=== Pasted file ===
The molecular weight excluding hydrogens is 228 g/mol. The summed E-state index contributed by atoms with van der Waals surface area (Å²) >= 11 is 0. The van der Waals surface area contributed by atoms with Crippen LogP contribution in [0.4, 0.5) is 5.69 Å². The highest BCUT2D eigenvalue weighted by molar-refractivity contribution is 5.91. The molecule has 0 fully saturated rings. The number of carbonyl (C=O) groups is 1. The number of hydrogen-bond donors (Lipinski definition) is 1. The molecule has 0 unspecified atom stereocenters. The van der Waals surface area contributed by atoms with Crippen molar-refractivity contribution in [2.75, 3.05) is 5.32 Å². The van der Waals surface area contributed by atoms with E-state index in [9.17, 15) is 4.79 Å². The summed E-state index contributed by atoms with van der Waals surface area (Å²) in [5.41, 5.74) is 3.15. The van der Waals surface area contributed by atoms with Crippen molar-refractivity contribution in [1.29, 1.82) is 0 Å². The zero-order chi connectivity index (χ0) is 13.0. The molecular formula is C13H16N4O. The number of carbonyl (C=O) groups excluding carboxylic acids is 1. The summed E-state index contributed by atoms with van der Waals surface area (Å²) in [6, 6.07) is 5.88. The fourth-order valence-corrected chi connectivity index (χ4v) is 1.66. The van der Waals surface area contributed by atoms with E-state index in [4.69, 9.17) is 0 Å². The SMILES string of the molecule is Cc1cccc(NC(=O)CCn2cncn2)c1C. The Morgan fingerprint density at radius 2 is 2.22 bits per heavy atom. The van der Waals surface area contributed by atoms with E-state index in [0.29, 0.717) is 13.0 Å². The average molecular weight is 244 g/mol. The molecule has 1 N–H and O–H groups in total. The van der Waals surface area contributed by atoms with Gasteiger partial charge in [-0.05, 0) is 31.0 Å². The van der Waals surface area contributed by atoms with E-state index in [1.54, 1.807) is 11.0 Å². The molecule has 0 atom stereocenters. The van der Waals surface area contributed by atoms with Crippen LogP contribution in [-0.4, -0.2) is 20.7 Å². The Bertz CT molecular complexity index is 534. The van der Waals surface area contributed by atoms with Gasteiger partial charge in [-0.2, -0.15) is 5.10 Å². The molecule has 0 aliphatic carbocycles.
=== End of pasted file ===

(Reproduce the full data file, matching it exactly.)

The molecular weight excluding hydrogens is 228 g/mol. The summed E-state index contributed by atoms with van der Waals surface area (Å²) >= 11 is 0. The van der Waals surface area contributed by atoms with Crippen LogP contribution in [0.4, 0.5) is 5.69 Å². The highest BCUT2D eigenvalue weighted by molar-refractivity contribution is 5.91. The molecule has 0 fully saturated rings. The number of carbonyl (C=O) groups is 1. The number of hydrogen-bond donors (Lipinski definition) is 1. The molecule has 0 unspecified atom stereocenters. The van der Waals surface area contributed by atoms with Crippen molar-refractivity contribution in [2.75, 3.05) is 5.32 Å². The van der Waals surface area contributed by atoms with E-state index in [9.17, 15) is 4.79 Å². The summed E-state index contributed by atoms with van der Waals surface area (Å²) in [5.41, 5.74) is 3.15. The van der Waals surface area contributed by atoms with Crippen molar-refractivity contribution in [1.29, 1.82) is 0 Å². The zero-order chi connectivity index (χ0) is 13.0. The molecular formula is C13H16N4O. The number of carbonyl (C=O) groups excluding carboxylic acids is 1. The summed E-state index contributed by atoms with van der Waals surface area (Å²) in [6, 6.07) is 5.88. The fourth-order valence-corrected chi connectivity index (χ4v) is 1.66. The van der Waals surface area contributed by atoms with E-state index in [4.69, 9.17) is 0 Å². The SMILES string of the molecule is Cc1cccc(NC(=O)CCn2cncn2)c1C. The Morgan fingerprint density at radius 2 is 2.22 bits per heavy atom. The van der Waals surface area contributed by atoms with E-state index in [0.29, 0.717) is 13.0 Å². The average molecular weight is 244 g/mol. The molecule has 1 N–H and O–H groups in total. The van der Waals surface area contributed by atoms with Gasteiger partial charge in [-0.05, 0) is 31.0 Å². The van der Waals surface area contributed by atoms with E-state index in [1.54, 1.807) is 11.0 Å². The molecule has 0 atom stereocenters. The van der Waals surface area contributed by atoms with Crippen LogP contribution in [-0.4, -0.2) is 20.7 Å². The Bertz CT molecular complexity index is 534. The van der Waals surface area contributed by atoms with Gasteiger partial charge in [-0.2, -0.15) is 5.10 Å². The molecule has 0 aliphatic carbocycles.